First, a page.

It’s no coincidence that roughly 80 per cent of compliance costs are spent on people, not technology. This is exactly why AI and machine learning adoption will result in significant savings on revenue and time for key banking departments. These systems produce models that can quickly comprehend user behavior while utilising predictive analytics to outpace defrauders at a remarkable pace.  

The barriers to AI and machine learning implementation

Machine learning has the potential to remedy a currently inefficient system, but it’s not without its hurdles. The key component here is that there is tremendous pressure on banks to work with regulators in identifying an amicable solution for both parties that catches more defrauders and fewer bystanders.

From the POV of banks, these new systems make sense—less money spent on evaluating threats and faster execution—but they pose a significant regulatory challenge. When a money laundering attempt is reported, the regulatory authority needs to be made privy to every pertinent detail of the activity. Utilising a rule-based system allows for full visibility of the audit trail, but machine learning tends to come as a black box solution. In other words, you can see the input and output of a bank’s vetting process, but you can’t see how they got to the final resolution.

It is imperative that we transition from traditionally black box machine learning solutions to a white box approach. We can’t feasibly expect to rapidly implement cost-effective machine learning initiatives without taking into consideration the inherently granular needs of regulators. As the pace of innovation increases, we’re closer to a harmonious solution every day.

So what’s next?

There is no one size fits all solution here – machine learning tools need to be thoroughly tested to ensure we’re reaching an agreeable outcome for both financial institutions and regulatory agencies. For example, companies are already working toward machine learning approaches that are fully explainable while working more closely with investigators on what information they need is always invaluable. The onus is on both regulators and banks to ensure that these technologies and their intrinsic risk are managed.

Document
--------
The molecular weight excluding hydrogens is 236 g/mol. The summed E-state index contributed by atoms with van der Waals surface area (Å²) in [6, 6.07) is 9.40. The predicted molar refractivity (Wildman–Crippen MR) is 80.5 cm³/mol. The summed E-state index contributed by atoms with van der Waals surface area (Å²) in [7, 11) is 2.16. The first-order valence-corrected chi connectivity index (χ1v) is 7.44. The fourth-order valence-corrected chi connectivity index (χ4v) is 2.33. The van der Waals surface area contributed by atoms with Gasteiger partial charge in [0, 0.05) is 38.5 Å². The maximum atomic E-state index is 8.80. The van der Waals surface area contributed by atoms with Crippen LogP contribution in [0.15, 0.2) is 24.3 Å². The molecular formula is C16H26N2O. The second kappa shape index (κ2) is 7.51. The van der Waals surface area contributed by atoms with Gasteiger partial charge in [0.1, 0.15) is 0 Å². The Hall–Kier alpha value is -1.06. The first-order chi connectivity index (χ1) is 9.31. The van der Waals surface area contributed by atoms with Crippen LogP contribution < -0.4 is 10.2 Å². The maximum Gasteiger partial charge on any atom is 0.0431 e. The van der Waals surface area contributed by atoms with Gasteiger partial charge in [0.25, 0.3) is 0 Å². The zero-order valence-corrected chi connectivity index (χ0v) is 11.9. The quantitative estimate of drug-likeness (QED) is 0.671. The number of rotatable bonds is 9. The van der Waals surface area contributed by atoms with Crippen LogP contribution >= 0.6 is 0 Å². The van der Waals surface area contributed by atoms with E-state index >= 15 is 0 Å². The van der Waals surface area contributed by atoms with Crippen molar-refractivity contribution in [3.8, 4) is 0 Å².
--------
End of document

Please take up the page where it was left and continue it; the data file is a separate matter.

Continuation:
While the road to widespread adoption of machine learning systems is an arduous one, the benefits extend beyond identification of potential malicious activity. Whenever a bank identifies suspicious activity, they need to develop an extensive, hyper-specific report for regulators to review. What if AI auto-populated these documents, saving an inordinate volume of man-hours each day? Add this to the time already saved from a non-rule-based architecture and we’re looking at a significantly different financial landscape.

It’s absolutely a certainty that very soon, machine learning in Regulatory Compliance will be a necessity rather than just another option. Machine learning and other branches of AI present an unprecedented opportunity for banks and regulators to come together in reducing regulatory burden but at the same time proactively preventing more illegal activity.

Ambreesh Khanna, group vice president and general manager, Oracle Financial Services' Analytical ApplicationsImage Credit: PHOTOCREO Michal Bednarek / Shutterstock